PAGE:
With today's rising fuel costs and a lack of drivers, transportation managers are looking for ways to run their fleets more efficiently. As a result, more and more food companies are turning to onboard systems to help increase driver performance and safety.
However, with the high cost of start-up, companies are diligently looking for the correct processes and procedures that will enable them to get the fastest return on their investment possible.
The first step a company can take to guarantee that it will see a faster ROI on its onboard systems investment involves choosing the right system.
"Many are not able to provide good value with regards to reporting and the use of the data," says James Griffin, executive vice president, research and development, at XATA, an Eden Prairie, MN-based provider of on-demand fleet software and services. "Companies should pick a system which gives them what they need for their business with regards to reporting and industry benchmarks, as well as the information they need access to."
Integration is also an issue when selecting systems. Buyers need to do their due diligence and make sure whichever onboard system they choose will allow them to integrate their own payroll, dispatching, financial and routing systems into it. Being able to share data seamlessly will aid in seeing faster returns.
Once a company has chosen the onboard solution that is right for its needs, making sure that the proper implementation processes are in place will help ensure that the ROI cycle is shorter. Companies such as XATA have implementation methodologies that they walk customers through, strategies which allow customers to deploy new processes in their organizations on a timely basis.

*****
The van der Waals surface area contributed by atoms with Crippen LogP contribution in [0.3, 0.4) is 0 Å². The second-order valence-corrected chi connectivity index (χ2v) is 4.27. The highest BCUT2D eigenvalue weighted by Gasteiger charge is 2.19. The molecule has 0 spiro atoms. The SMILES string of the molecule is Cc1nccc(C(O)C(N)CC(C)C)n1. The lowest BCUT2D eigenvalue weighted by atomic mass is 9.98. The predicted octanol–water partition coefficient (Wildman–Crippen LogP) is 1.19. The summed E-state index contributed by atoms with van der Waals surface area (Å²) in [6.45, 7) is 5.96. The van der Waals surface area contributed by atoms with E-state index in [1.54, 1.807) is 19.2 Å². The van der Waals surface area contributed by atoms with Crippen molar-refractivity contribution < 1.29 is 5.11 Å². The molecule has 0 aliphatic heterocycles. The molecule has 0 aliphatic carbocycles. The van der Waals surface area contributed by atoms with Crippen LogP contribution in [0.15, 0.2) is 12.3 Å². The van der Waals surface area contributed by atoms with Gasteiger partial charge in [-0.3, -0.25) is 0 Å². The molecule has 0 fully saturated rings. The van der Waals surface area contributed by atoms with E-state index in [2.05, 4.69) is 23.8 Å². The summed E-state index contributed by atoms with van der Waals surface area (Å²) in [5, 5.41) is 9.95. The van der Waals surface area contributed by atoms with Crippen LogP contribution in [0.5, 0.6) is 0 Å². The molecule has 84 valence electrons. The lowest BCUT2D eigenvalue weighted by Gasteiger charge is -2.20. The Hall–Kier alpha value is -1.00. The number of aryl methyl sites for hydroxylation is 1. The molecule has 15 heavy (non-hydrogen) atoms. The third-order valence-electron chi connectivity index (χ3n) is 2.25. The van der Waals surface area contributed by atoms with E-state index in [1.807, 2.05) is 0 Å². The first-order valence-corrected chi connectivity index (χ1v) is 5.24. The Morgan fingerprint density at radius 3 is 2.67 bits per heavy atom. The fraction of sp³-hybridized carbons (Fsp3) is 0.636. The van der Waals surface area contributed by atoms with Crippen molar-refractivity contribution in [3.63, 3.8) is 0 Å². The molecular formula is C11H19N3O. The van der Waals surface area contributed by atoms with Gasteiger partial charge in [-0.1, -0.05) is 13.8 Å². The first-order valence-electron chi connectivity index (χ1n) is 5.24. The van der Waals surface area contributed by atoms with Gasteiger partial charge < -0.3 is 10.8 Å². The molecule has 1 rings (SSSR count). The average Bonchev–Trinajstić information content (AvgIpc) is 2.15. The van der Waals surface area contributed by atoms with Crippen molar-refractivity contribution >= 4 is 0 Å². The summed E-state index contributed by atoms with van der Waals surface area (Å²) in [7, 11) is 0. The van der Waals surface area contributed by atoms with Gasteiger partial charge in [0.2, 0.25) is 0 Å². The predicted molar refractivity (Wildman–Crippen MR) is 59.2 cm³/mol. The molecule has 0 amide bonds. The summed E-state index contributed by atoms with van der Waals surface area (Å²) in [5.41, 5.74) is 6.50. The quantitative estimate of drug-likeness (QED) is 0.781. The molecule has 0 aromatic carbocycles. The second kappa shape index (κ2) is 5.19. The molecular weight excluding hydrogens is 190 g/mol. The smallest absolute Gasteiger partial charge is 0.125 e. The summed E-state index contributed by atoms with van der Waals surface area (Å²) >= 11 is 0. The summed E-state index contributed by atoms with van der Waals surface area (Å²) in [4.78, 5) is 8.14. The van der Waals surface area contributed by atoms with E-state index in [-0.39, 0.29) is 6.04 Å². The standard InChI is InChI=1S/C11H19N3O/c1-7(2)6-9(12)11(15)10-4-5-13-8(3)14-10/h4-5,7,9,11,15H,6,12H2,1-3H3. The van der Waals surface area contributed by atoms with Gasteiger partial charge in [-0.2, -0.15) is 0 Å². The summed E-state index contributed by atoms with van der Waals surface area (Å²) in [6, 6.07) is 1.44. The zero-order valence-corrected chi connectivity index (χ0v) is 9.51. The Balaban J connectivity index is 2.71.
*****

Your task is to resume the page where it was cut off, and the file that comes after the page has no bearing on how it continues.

"It starts at the beginning," says Jim Showalter, director of client management for XATA. "What type of hardware kits do they need? How do we schedule installations and make sure we hit those dates and how do we schedule training on the heels of that? It ends with determining whether or not the customer actually achieves the ROI."
He says that the implementation procedure will allow clients to understand how to get data into the system, as well as how to interpret it and mine it so they can use it to make and drive critical business decisions.
"Implementing an onboard system is total change management," says Bernie Cassetori, vice president, fleet management, at U.S. Foodservice, a Columbia, MD-based food distributor with over 70 distribution centers across America. The company has been using XATA's onboard system solution since 2005. "We were doing things on paper before and suddenly we had all this electronic data available to us. Managing this change was the hardest part for us."
Cassetori installed 6,000 units in the U.S. Foodservice fleet. The process took a year-and-a-half and they went division-by-division, working from the top down.
"We sold the folks at the top of each division on what we wanted to do," he explains. "Then we held them accountable for getting good quality data out of the drivers."
Division heads would then hold their drivers accountable, making sure that they were properly logging on and off of the system. Employees that wouldn't buy into the new system had to be let go.